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Can you provide a brief overview of "Measurement Process" in the Agilent Dynamic Signal Analyzers (DSA) such as the 35670a and 35665A?

This paper attempts to briefly explain how Hewlett-Packard/Agilent DSA analyzers operate. This is directly applicable to the 35665A and 35670A. By experimentation, it appears that the 3562A and 3563A operate the same way. The normal measurement process is described in steps 1 through 9. Step 1 describes calibration. Step 10 describes possible results after the Inverse FFT (IFFT) of a linear spectrum measurement result.

  1. Regularly, automatically, the analyzer performs a calibration operation on its front-end circuitry. This verifies proper operation and provides frequency response data that will be used with each FFT result to correct the measurement results. Additionally, the instrument firmware contains detailed information about the digital signal processing algorithms and calibration data to correct for its effects. Calibration is performed at set intervals after power is applied, primarily to correct for temperature drift effects on the analog front end. When input range is changed or analysis span is changed, new calibration curves are calculated for use in the correction of the frequency domain FFT result.
  2. Wait for the trigger point. This trigger point is always referenced to the beginning of a time record. Since the actual trigger point will usually fall between samples in the time record, a 10 MHz counter is used to find the actual trigger point in time relative to the leading time sample. The trigger counter value will be used later in the process as part of phase correction. The counter value is not available to the user.
  3. Collect a time record. For each channel the DSA uses a single fixed analog anti-alias filter and its digitizer operates at a fixed sample rate. Reducing the sample rate to provide a reduced measurement span is accomplished using digital filtering and decimation. There will be corrections made later to accommodate the magnitude and phase effects of the input circuitry and digital filtering.
  4. Apply the time domain window function to the time record. For the Hanning or flattop windows, the beginning and end of the time record are reduced to zero. If the Uniform window is selected, no change is made to the data.
  5. Move time record data. Only if a Hanning or Flattop window was applied, move the first half of the windowed time record to the end of time record, and move the second half of the time record to the beginning. This puts the zeroed, non-contiguous in time, data in the middle of the time record. This data switching is done because the FFT assumes that the data in the time domain is continuous; it assumes that the first sample and the last sample are contiguous. This is not true in the real world. The Hanning or Flattop window zeroes the non-contiguous parts of the wave, the original beginning and end of the time record. Then, in order to get a significant signal for phase analysis by the FFT, we move the center of the time record to the beginning, which is what the FFT uses as the phase reference.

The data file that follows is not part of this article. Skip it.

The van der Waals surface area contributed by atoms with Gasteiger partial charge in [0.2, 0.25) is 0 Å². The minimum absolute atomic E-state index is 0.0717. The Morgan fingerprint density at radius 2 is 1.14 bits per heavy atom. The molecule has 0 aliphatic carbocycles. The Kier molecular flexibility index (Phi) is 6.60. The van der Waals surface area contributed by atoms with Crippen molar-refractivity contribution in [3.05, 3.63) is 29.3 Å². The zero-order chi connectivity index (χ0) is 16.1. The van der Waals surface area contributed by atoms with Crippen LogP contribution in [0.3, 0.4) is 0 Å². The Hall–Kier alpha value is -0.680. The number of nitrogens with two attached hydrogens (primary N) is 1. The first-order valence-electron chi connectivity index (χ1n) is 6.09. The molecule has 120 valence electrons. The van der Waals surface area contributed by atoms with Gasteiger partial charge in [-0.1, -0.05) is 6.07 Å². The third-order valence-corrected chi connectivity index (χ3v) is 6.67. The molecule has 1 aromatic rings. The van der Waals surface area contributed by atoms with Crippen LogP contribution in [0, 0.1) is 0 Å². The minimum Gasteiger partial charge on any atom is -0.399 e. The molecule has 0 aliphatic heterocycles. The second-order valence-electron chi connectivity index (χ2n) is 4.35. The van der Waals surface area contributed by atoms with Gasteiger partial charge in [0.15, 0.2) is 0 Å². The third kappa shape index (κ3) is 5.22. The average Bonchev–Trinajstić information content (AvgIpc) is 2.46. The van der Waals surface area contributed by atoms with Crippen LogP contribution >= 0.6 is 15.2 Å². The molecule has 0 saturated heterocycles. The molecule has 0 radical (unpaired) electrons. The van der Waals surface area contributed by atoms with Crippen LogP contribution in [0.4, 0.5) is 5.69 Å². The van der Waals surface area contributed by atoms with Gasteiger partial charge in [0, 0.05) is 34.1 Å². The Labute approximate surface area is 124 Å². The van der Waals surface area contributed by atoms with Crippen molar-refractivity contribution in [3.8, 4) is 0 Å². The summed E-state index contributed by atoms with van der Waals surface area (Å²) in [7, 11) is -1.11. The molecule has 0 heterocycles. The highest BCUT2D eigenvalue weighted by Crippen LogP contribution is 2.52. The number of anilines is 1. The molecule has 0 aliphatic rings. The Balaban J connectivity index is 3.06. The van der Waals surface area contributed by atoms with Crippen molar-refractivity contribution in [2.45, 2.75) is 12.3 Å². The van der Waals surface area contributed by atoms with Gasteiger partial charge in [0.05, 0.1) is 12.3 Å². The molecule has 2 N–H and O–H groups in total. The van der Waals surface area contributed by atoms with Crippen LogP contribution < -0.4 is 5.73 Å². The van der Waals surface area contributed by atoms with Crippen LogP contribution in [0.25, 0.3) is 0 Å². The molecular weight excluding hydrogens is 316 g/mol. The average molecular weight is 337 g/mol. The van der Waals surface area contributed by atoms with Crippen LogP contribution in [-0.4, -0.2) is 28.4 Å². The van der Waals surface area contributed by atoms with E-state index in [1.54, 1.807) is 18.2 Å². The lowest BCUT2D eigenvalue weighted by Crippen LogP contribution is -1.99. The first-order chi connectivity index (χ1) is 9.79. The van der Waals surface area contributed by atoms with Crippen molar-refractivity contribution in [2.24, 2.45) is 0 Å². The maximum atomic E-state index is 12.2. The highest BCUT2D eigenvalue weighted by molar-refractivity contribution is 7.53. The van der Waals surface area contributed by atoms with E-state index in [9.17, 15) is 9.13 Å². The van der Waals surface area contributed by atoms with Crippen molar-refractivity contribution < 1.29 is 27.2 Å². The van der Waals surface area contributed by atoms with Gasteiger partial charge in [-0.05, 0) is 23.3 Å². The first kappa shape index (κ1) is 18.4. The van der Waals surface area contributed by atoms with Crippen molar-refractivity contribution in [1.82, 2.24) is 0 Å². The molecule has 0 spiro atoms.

6. Perform the FFT operation. This produces real and imaginary frequency domain data, which can eventually be displayed as magnitude and phase. The phase reference for this data is the first time domain sample in the data provided to the FFT. In all cases, the phase reference is a cosine wave. This means that if the uniform window is selected, the phase reference is the first sample of the record collected in step 2. More importantly, if the Hanning or Flattop is selected, the phase reference is at the middle of the time record.
  7. Apply the phase correction from the trigger counter. This is caused by the time delay between a sample point and the actual trigger point. This correction can be the result of up to ± (time between samples) in the time record.
  8. Apply the dynamic correction for the analog front end and the digital filtering. This is a magnitude and phase correction, dependent upon the instrument setup, particularly the input range and measurement span.
  9. Display corrected linear spectra, power spectra, real, imaginary, etc., in the frequency domain. This is the normal operation of the analyzer.
  10. If a Hanning or Flattop window was applied in step 4, then an IFFT of a linear spectrum from step 9 will produce a time record that is not useful (the window function cannot be removed accurately). If the uniform window was used in step 4, then the IFFT will produce a useable time record, corrected for the trigger point and analog and digital processing. The 35670A allows the user to turn off the calibration calculation part of the measurement algorithm with the following keystrokes: [System Utility] {More} {Service Test} {Spcl Test Modes} {More Spcl Modes} {Cal Const OFF}. If Cal Const is OFF, and the Uniform window is selected, the frequency domain result (Step 9) is no longer calibrated, and an IFFT of the linear spectrum produces exactly the same data as the time record from step 3.